Moving into a new office

Posted May 20, 2022, 4:22 p.m. by Ensign Kastarak (Doctor / Counsellor) (Richard A)

Posted by Captain Chris Taggart (Captain) in Moving into a new office

Posted by Ensign Kastarak (Doctor / Counsellor) in Moving into a new office

Posted by Captain Chris Taggart (Captain) in Moving into a new office
Posted by… suppressed (5) by the Post Ghost! 👻
OOC: This thread takes place after the T’Aria/Kastarak quarantine story has concluded but before the Chernov’s arrival to Risa

A few days ago, Kastarak received the necessary credentials. He was surprised, he did not expect them to have come so soon. He had received the credentials to perform psychotherapy, or counselling, as well as psychological assessment under supervision (from a remote supervisor at Star Fleet Medical Academy), and been allowed to continue his psychiatry residency that he had been forced to discontinue four years ago when joining Star Fleet Academy.

Back then when he joined Star Fleet Academy, he faced the speciecism from his human and other non-Vulcan leaders (it was mainly the humans…) when he told them he wanted to continue psychiatry residency as a medical doctor. After all, he had already studied it a few years on New Vulcan and had been assigned to a post-traumatic stress disorder unit at a hospital on New Vulcan where Vulcan refugees with severe emotional dysregulation due to PTSD were hospitalized and cared for. But the humans (and one Tellarite, and two Andorians, and one Caitian) stopped him from continuing with psychiatry.

“It’s not appropriate for non-Vulcans to see a Vulcan for their emotional needs. Really, you must understand that.”

“It’s bad enough enduring Vulcan bedside manner when dealing with orthopaedic issues, but when it’s matters of the heart and the soul, that’s just a no. We can’t condone that.”

The quotes went on and on. And while they did not officially ban Kastarak for pursing psychiatry, they made it absolutely clear that their recommendation was in a different direction, and Kastarak understood he had to abide by those recommendations.

Just a few months ago, just a few weeks after his work on the Tasmeen, Kastarak had been able to continue psychiatry – largely thanks to the support of his ER supervisor Dr Valkeapää who, while not understanding psychiatry very well saw Kastarak’s discrimination and pushed for his reinstatement. It worked, and Kastarak could begin some of the standard part-time courses. He passed the necessary exams to begin supervised practice on the Chernov.

Last night, the captain appointed him to the side role as ship counsellor, as the Chernov no longer had Ensign Dran on board. Her office had been totally cleared out – her many chairs were all gone (where, he wondered), and he found some help from Ensign Sutalo – his nurse colleague and somewhat friend – in arranging it.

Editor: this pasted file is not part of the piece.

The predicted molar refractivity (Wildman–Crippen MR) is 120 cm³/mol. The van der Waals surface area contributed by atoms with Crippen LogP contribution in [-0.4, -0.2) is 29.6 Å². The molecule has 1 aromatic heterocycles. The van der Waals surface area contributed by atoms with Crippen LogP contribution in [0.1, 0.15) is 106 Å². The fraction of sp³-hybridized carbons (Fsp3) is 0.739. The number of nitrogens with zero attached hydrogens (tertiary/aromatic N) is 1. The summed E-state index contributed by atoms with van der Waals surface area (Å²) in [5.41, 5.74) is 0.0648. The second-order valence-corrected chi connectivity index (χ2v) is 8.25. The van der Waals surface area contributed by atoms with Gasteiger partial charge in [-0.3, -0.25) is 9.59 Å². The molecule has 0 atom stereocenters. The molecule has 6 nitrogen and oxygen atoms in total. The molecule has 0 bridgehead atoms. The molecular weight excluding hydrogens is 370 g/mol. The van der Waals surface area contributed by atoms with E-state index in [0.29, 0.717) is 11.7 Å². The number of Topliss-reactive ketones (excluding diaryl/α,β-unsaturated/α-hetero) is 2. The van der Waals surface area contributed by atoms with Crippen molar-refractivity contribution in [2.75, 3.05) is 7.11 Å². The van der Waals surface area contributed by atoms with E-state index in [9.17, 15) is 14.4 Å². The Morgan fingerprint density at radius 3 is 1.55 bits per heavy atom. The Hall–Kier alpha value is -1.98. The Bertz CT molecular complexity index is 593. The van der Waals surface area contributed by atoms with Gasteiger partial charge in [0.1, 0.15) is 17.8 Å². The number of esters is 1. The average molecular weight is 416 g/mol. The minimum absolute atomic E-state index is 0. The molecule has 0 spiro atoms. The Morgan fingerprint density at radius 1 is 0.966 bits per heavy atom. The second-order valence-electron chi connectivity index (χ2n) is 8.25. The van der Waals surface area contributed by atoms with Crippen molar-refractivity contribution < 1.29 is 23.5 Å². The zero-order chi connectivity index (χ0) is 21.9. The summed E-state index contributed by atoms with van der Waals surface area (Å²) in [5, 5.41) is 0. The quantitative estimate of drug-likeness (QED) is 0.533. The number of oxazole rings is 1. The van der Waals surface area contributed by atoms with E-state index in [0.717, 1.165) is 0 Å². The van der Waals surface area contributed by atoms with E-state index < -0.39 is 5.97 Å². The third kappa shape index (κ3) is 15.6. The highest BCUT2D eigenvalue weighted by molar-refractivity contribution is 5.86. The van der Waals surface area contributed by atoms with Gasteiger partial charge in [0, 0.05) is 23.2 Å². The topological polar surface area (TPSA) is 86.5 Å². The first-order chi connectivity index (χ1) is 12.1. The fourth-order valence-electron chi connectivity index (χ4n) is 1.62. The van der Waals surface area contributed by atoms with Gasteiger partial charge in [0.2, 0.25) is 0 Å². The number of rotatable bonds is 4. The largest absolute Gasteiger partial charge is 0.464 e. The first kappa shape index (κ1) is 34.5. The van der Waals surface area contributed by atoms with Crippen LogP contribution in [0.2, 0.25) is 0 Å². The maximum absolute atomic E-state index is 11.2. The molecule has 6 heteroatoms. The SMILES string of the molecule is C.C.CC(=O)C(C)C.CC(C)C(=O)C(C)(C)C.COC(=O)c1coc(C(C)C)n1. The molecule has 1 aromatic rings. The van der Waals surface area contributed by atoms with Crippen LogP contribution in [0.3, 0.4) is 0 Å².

A few hours of work, and the office was now Kastarak’s and in a different setting. It was much less busy, more minimalist, light and bright, but cozy at the same time, or so Sutalo would say.

“Are you ready to take on patients in this role now?” asked Sutalo, and Kastarak said “yes”.

Now he was ready to help mend not only bodies but minds.

– Ensign Kastarak (Medical officer/Counsellor/Psychiatrist under supervised practice)

Chris pushed to get Kastarak his certifications because the Chernov needed him and seeing that he was in his office he decided to greet him. Ringing the chime to enter Chris gathered himself.

Captain Chris Taggart CO

The door chimed already. It surprised Kastarak, though half a second later he had composed himself, purged the feeling. It was only logical that someone would come, now that he was allowed to do so.

“Enter!” he said, straightened out his uniform, and stood up in attention. Whoever his guest would be, it would be most honourable to show respect.

– Ensign Kastarak (dr/cns)

Chris came walking in with a fika tree. “Just wanted to give you a office warming present.” Sitting it down in the corner and turning back towards Kastarak. “You can move that to where you like. You know..” He shook shook his head. It was painfully obvious that there was something on his mind.

Captain Chris Taggart CO

“Thank you, captain,” said Kastarak. It was an appreciated gift – he was not used to getting gifts and thought he needed to treasure this one to show the captain he was appreciative of the gesture. Moreover, the tree would help the room feel more alive by releasing natural oxygen. Perhaps in time, there would be other plants to join this first one – the captain’s fika.